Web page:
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How Zen Became ZenThe Dispute over Enlightenment and the Formation of Chan Buddhism in Song-Dynasty China$
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Morten Schlütter

Print publication date: 2008

Print ISBN-13: 9780824832551

Published to Hawaii Scholarship Online: November 2016

DOI: 10.21313/hawaii/9780824832551.001.0001

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Silent Illumination and the Caodong Tradition

Silent Illumination and the Caodong Tradition

(p.144) Chapter 7 Silent Illumination and the Caodong Tradition
How Zen Became Zen

Morten Schlütter

University of Hawai'i Press

This chapter shows that the revived Caodong tradition did indeed teach an approach to enlightenment and practice that reasonably can be called “silent illumination,” but that the attacks by Dahui and others distorted it in many ways. Silent illumination was developed by Furong Daokai (1043–1118) and his descendants, partly as a teaching that could appeal to educated laypeople. Although Dahui succeed in discrediting the term “silent illumination” the Caodong silent illumination was in itself not especially controversial. Indeed, standard meditation in the Chan school prior to Dahui's kanhua Chan was very much like that advocated by the masters in the revived Caodong tradition.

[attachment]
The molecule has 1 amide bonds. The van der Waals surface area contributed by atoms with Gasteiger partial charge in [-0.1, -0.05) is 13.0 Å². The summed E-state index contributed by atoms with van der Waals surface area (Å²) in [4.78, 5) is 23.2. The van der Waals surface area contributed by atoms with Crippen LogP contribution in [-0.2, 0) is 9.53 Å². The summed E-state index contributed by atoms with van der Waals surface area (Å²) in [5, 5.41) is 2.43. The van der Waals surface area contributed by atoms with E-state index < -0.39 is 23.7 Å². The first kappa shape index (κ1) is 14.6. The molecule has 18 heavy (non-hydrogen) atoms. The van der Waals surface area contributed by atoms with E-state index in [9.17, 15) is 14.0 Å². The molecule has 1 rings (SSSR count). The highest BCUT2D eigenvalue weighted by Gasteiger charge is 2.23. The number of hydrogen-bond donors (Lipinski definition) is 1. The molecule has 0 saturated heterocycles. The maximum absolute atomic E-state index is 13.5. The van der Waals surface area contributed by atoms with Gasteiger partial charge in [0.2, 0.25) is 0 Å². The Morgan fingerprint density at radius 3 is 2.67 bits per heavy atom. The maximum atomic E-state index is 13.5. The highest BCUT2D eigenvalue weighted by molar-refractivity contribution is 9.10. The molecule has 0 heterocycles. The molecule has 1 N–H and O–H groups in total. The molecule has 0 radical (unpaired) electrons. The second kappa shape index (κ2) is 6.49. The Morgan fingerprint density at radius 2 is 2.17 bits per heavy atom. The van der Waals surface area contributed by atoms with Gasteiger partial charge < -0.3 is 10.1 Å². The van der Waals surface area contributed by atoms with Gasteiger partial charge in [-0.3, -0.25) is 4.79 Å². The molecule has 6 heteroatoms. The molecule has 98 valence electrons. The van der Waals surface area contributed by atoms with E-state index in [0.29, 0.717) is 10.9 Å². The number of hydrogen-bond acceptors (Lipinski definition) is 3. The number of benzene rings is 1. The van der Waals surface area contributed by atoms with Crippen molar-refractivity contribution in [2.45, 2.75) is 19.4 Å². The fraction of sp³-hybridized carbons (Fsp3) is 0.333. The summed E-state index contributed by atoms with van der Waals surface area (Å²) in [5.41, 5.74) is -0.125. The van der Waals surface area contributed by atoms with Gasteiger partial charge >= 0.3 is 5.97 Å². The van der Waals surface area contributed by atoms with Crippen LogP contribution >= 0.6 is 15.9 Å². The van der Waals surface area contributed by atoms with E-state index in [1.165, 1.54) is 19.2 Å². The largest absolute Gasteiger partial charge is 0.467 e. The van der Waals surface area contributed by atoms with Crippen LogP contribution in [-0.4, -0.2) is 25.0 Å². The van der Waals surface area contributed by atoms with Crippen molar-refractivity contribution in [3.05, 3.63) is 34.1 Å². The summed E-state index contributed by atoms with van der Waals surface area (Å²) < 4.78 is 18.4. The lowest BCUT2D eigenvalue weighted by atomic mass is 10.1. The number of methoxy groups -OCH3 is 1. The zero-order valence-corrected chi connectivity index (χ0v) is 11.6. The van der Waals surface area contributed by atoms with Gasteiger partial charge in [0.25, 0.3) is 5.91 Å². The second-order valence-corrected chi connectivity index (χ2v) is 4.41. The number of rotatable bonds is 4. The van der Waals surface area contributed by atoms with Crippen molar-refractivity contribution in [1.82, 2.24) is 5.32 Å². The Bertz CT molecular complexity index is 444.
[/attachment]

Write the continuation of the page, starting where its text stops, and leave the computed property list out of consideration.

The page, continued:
Keywords:   Caodong tradition, silent illumination, Dahui, Furong Daokai, standard meditation, Chan school, kanhua Chan

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